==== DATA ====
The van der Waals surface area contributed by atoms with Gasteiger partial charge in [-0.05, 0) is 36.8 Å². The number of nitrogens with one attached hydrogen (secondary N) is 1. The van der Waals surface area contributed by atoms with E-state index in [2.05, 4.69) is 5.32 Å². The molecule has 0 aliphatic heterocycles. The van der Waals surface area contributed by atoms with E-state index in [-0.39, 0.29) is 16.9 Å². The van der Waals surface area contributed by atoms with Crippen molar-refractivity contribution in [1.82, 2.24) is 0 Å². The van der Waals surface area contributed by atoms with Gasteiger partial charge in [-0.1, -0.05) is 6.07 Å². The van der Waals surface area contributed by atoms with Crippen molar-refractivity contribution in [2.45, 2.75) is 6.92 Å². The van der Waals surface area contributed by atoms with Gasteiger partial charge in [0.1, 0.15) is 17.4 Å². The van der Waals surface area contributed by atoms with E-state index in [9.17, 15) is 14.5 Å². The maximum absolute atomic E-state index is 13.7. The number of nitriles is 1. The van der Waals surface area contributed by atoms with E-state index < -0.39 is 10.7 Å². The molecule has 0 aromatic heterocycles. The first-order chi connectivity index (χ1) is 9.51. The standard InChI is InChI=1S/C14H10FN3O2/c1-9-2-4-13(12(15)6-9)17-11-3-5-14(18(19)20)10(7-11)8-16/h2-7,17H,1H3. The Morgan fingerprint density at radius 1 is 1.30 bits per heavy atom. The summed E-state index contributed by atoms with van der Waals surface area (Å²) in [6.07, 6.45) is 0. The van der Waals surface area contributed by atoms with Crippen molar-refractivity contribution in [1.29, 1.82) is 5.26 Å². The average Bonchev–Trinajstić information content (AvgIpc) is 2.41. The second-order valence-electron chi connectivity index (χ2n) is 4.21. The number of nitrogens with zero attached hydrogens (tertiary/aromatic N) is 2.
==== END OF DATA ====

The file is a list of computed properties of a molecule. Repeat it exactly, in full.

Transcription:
The van der Waals surface area contributed by atoms with Gasteiger partial charge in [-0.05, 0) is 36.8 Å². The number of nitrogens with one attached hydrogen (secondary N) is 1. The van der Waals surface area contributed by atoms with E-state index in [2.05, 4.69) is 5.32 Å². The molecule has 0 aliphatic heterocycles. The van der Waals surface area contributed by atoms with E-state index in [-0.39, 0.29) is 16.9 Å². The van der Waals surface area contributed by atoms with Crippen molar-refractivity contribution in [1.82, 2.24) is 0 Å². The van der Waals surface area contributed by atoms with Gasteiger partial charge in [-0.1, -0.05) is 6.07 Å². The van der Waals surface area contributed by atoms with Crippen molar-refractivity contribution in [2.45, 2.75) is 6.92 Å². The van der Waals surface area contributed by atoms with Gasteiger partial charge in [0.1, 0.15) is 17.4 Å². The van der Waals surface area contributed by atoms with E-state index in [9.17, 15) is 14.5 Å². The maximum absolute atomic E-state index is 13.7. The number of nitriles is 1. The van der Waals surface area contributed by atoms with E-state index < -0.39 is 10.7 Å². The molecule has 0 aromatic heterocycles. The first-order chi connectivity index (χ1) is 9.51. The standard InChI is InChI=1S/C14H10FN3O2/c1-9-2-4-13(12(15)6-9)17-11-3-5-14(18(19)20)10(7-11)8-16/h2-7,17H,1H3. The Morgan fingerprint density at radius 1 is 1.30 bits per heavy atom. The summed E-state index contributed by atoms with van der Waals surface area (Å²) in [6.07, 6.45) is 0. The van der Waals surface area contributed by atoms with Crippen molar-refractivity contribution in [1.29, 1.82) is 5.26 Å². The average Bonchev–Trinajstić information content (AvgIpc) is 2.41. The second-order valence-electron chi connectivity index (χ2n) is 4.21. The number of nitrogens with zero attached hydrogens (tertiary/aromatic N) is 2.